Last weekend, while looking for butterflies along a fire lane in the State Forest, I was surprised by a sudden halt in the bird songs that were providing the soundtrack for my stroll. A prairie warbler, which had been reciting its ascending buzz with the regularity of a clock, missed his cue; a chipping sparrow bit off his song in mid-trill.
This sort of thing makes birders look up. So I did. And as is supposed to happen at such moments, I found myself trading stares with a smallish hawk passing almost over my head. A long tail, and short, rounded wings marked this as a Cooper’s hawk; its modest size, clearly smaller than a crow, marked it as a male. Gripped in its feet, pulled snuggly against its belly like a football in a fullback’s hands, the hawk carried a small, gray item – probably a meadow vole, hardy unprecedented but not quite a typical prey item for a Cooper’s, since this woodland hawk specializes in catching birds.
The hawk, making good time on firm, steady wingbeats and clearly aiming for a nearby stand of evergreens, did not appear happy to see me. It instantly veered off course and rapidly climbed. In a few seconds, it was in full soar, wings out straight and tail fully fanned, perhaps 200 feet above me. It circled a couple times, then banked steeply and dove toward a point on the other side of the evergreens it had originally been flying to. I lost sight of it, and in a few minutes, the birds were singing again.
It was not hard to figure out what was going on, and indeed, this kind of thing happens quite often these days. A hawk making a bee-line with prey in its talons in early June is on its way back to a nest, on the way home from doing some shopping for its mate and offspring. The sudden change of direction by the hawk I observed was aimed at concealing the location of the nest. The steep climb and circling simply reflected the bird taking a good look around, making sure I was alone and that no other threats were in the area. And the sudden plunge was probably the start of a more discreet approach to the nest, through the back door. I was probably standing within 100 yards of so of an active Cooper’s hawk nest.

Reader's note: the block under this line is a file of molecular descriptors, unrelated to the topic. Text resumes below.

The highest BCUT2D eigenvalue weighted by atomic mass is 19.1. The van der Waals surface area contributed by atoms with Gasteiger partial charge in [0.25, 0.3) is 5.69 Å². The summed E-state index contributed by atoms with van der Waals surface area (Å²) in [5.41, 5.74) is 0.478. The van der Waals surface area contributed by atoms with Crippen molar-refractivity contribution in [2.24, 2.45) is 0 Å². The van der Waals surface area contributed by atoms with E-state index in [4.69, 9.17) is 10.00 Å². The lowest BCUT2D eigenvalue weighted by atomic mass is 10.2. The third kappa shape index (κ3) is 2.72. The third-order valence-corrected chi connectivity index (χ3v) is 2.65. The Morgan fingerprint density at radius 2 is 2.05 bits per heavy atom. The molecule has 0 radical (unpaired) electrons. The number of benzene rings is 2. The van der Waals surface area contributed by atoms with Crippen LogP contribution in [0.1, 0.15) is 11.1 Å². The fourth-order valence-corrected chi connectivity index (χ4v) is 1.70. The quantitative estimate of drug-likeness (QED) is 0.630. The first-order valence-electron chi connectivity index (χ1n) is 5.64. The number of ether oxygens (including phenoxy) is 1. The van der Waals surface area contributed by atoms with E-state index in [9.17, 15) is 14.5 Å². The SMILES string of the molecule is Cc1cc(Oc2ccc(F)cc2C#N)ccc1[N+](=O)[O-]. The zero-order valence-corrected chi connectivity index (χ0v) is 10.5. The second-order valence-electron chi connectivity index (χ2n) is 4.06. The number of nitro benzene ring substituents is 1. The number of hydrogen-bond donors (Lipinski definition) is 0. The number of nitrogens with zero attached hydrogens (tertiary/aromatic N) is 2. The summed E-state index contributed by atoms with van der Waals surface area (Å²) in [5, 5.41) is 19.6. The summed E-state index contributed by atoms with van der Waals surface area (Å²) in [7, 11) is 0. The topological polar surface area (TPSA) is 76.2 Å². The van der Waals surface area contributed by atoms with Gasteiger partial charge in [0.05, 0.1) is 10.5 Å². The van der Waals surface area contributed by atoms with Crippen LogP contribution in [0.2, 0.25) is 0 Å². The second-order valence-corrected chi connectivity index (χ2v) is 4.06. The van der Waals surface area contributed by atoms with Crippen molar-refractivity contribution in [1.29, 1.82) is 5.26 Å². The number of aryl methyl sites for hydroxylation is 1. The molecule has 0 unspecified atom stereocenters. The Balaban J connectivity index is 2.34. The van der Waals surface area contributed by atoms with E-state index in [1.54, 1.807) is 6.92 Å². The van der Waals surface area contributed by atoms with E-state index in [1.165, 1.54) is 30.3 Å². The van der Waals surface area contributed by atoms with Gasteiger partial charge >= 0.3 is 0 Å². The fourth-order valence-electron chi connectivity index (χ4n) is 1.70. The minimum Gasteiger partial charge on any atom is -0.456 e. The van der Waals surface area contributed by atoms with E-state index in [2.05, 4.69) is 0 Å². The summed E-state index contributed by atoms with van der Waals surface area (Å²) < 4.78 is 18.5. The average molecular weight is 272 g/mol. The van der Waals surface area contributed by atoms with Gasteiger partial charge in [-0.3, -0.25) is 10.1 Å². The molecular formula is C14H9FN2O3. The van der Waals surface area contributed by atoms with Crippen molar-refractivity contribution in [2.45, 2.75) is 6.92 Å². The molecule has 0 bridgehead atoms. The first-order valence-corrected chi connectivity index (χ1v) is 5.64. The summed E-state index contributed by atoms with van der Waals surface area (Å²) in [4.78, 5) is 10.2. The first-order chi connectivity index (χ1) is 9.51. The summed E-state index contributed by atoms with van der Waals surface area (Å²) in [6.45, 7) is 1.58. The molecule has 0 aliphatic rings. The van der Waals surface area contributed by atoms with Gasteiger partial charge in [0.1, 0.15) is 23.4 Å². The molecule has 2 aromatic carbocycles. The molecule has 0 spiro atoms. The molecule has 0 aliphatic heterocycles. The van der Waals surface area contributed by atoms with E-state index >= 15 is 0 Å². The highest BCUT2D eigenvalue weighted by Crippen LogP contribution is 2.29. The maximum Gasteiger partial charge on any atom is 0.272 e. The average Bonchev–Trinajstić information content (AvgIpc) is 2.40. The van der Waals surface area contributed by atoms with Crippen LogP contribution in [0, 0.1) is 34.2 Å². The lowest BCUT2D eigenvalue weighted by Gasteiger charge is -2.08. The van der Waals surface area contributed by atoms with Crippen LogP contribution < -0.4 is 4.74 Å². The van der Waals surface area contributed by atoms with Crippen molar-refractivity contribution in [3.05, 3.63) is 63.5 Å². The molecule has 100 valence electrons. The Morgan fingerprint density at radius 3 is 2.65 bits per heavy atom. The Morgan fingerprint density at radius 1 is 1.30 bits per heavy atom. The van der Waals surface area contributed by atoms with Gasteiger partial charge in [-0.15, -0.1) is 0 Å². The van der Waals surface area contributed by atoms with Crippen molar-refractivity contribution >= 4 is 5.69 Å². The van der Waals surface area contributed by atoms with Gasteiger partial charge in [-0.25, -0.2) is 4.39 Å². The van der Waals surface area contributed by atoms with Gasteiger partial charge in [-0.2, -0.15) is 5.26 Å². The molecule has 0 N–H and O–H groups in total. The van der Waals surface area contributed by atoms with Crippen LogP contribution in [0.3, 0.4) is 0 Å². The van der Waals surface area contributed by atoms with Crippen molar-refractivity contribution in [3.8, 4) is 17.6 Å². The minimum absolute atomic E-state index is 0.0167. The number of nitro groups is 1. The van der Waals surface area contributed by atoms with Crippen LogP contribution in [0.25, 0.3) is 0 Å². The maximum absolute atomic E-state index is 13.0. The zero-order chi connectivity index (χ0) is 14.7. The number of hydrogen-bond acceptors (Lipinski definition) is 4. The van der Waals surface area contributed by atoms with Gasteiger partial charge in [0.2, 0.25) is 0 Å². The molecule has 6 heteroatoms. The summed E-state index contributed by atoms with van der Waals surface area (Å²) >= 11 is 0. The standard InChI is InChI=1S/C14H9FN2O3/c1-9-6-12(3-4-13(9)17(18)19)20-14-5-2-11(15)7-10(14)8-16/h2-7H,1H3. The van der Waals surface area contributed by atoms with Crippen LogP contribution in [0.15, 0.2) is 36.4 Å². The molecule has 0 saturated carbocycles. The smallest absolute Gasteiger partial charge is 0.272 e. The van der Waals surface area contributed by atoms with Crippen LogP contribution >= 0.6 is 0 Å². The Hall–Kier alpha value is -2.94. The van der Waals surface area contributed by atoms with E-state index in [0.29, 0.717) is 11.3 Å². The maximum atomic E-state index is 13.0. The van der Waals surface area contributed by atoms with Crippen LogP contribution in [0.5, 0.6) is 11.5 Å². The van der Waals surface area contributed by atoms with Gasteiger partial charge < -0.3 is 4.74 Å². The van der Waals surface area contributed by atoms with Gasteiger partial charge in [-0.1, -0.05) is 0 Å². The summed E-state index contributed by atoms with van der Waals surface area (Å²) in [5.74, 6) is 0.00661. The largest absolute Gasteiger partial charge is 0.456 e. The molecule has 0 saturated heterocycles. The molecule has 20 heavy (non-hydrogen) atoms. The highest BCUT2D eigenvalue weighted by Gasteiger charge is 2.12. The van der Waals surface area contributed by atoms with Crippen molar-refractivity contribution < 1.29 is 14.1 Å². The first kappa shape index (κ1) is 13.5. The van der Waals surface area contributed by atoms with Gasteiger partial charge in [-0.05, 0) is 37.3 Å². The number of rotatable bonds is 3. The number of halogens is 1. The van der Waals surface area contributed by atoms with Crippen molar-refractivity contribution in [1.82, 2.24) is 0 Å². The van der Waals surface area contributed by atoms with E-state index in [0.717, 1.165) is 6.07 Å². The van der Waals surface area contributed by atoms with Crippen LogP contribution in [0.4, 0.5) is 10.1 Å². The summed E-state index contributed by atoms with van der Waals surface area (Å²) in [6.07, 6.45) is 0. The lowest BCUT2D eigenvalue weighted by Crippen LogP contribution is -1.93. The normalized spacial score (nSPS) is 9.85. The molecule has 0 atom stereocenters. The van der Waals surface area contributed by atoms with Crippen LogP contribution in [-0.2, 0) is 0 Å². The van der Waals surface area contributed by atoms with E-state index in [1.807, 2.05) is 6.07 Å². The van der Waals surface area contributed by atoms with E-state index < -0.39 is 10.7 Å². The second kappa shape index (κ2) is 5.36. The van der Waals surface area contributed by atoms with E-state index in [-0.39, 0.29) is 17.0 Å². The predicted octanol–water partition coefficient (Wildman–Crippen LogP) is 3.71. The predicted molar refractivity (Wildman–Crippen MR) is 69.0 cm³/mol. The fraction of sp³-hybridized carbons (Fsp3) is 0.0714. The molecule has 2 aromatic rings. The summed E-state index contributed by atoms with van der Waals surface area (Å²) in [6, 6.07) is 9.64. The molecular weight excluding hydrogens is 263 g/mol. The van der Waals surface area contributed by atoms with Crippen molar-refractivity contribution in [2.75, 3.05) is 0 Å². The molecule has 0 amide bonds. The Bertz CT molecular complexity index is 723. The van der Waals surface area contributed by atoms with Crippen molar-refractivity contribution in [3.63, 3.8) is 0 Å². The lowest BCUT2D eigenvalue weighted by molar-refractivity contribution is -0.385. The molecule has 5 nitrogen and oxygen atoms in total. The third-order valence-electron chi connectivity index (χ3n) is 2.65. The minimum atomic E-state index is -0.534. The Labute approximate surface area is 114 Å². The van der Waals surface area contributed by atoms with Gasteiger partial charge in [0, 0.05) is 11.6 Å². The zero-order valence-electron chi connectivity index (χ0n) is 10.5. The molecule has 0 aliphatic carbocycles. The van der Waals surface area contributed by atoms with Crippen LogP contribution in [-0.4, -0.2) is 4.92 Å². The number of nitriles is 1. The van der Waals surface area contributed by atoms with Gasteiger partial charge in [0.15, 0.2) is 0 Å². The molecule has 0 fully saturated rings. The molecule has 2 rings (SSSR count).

The relationship between humans and Cooper’s hawks has not been a happy one. The hawks, being optimized for bird-hunting, have a hard time passing up chickens. And farmers, not wanting to lose chickens, for many years responded by shooting the hawks. Sport gunning for these “undesirable” birds of prey also took a heavy toll. While never really close to extinction, in the early 20th century the Cooper’s hawk was largely erased as a breeding bird in well-settled areas in our region.
Legal protection, a regional decline in farming, and a better appreciation of wildlife has resulted in fewer Cooper’s hawks being shot, and the species has steadily rebounded in numbers over the past few decades. Long a staple of the fall hawk migration on the Vineyard, Cooper’s hawks began (or, more precisely, resumed) breeding on the Vineyard about 20 years ago. It’s hard to tell how many pairs nest here, because these birds travel widely in search of prey, and they do their best to be discreet when they have eggs or young. But based on how often and how widely I see this species during the breeding season, I’d put our current nesting population somewhere around 20 pairs, and I’m convinced the number is growing slowly but steadily.
While known to nest in a wide range of settings, Cooper’s hawks are said to have a special fondness for nesting in white pines, and on the Vineyard at least, I think they almost always nest in evergreens of some kind. Concealment is surely the reason. While adult Cooper’s hawks have little to fear from other predators, the relationship between crows and Cooper’s hawks is one of mutual detestation. Crows simply can’t see one of these hawks without harassing it; they’d eat the hawk’s eggs or nestlings if they got the chance, and by mobbing adult hawks whenever they see one, crows spoil the hunting and delay the return of adult hawks to the nest.
Cooper’s hawks remain a common fall migrant on the Vineyard, their numbers peaking in early October, with some birds lingering on the Island through most winters. The species is much less obvious, and probably less numerous, during spring migration. One puzzle is whether our nesting population migrates south, or, as with our red-tailed hawks, reflects a distinctive, sedentary population of a generally migratory bird.
In any case, the Cooper’s hawk appears well established as a breeding bird here, and the eerie silence as songbirds catch sight of an approaching Cooper’s hawk will be a common event for alert Vineyard naturalists for years to come. Don’t forget to look up.